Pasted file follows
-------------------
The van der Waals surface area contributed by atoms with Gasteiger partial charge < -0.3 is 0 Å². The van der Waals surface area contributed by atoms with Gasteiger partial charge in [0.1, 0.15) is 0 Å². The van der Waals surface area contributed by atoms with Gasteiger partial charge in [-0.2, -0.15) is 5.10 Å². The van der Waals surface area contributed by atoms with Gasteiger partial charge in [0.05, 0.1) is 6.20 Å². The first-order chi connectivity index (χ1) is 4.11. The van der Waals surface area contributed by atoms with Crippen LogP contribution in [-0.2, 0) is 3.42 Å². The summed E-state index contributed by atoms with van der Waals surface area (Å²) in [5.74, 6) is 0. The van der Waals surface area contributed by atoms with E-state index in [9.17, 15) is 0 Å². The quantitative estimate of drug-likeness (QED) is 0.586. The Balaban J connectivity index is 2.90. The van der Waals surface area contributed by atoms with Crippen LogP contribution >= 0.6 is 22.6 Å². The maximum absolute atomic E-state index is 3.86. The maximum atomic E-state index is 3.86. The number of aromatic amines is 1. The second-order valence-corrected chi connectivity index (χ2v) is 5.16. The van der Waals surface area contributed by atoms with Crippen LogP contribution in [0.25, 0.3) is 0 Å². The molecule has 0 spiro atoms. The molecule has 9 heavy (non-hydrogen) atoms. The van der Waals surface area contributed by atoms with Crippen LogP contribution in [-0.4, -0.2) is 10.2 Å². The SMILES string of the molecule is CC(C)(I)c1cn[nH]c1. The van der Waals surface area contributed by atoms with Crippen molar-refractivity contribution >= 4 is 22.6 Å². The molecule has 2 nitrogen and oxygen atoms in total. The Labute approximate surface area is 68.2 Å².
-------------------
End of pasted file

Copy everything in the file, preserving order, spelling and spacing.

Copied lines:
The van der Waals surface area contributed by atoms with Gasteiger partial charge < -0.3 is 0 Å². The van der Waals surface area contributed by atoms with Gasteiger partial charge in [0.1, 0.15) is 0 Å². The van der Waals surface area contributed by atoms with Gasteiger partial charge in [-0.2, -0.15) is 5.10 Å². The van der Waals surface area contributed by atoms with Gasteiger partial charge in [0.05, 0.1) is 6.20 Å². The first-order chi connectivity index (χ1) is 4.11. The van der Waals surface area contributed by atoms with Crippen LogP contribution in [-0.2, 0) is 3.42 Å². The summed E-state index contributed by atoms with van der Waals surface area (Å²) in [5.74, 6) is 0. The van der Waals surface area contributed by atoms with E-state index in [9.17, 15) is 0 Å². The quantitative estimate of drug-likeness (QED) is 0.586. The Balaban J connectivity index is 2.90. The van der Waals surface area contributed by atoms with Crippen LogP contribution >= 0.6 is 22.6 Å². The maximum absolute atomic E-state index is 3.86. The maximum atomic E-state index is 3.86. The number of aromatic amines is 1. The second-order valence-corrected chi connectivity index (χ2v) is 5.16. The van der Waals surface area contributed by atoms with Crippen LogP contribution in [0.25, 0.3) is 0 Å². The molecule has 0 spiro atoms. The molecule has 9 heavy (non-hydrogen) atoms. The van der Waals surface area contributed by atoms with Crippen LogP contribution in [-0.4, -0.2) is 10.2 Å². The SMILES string of the molecule is CC(C)(I)c1cn[nH]c1. The van der Waals surface area contributed by atoms with Crippen molar-refractivity contribution >= 4 is 22.6 Å². The molecule has 2 nitrogen and oxygen atoms in total. The Labute approximate surface area is 68.2 Å².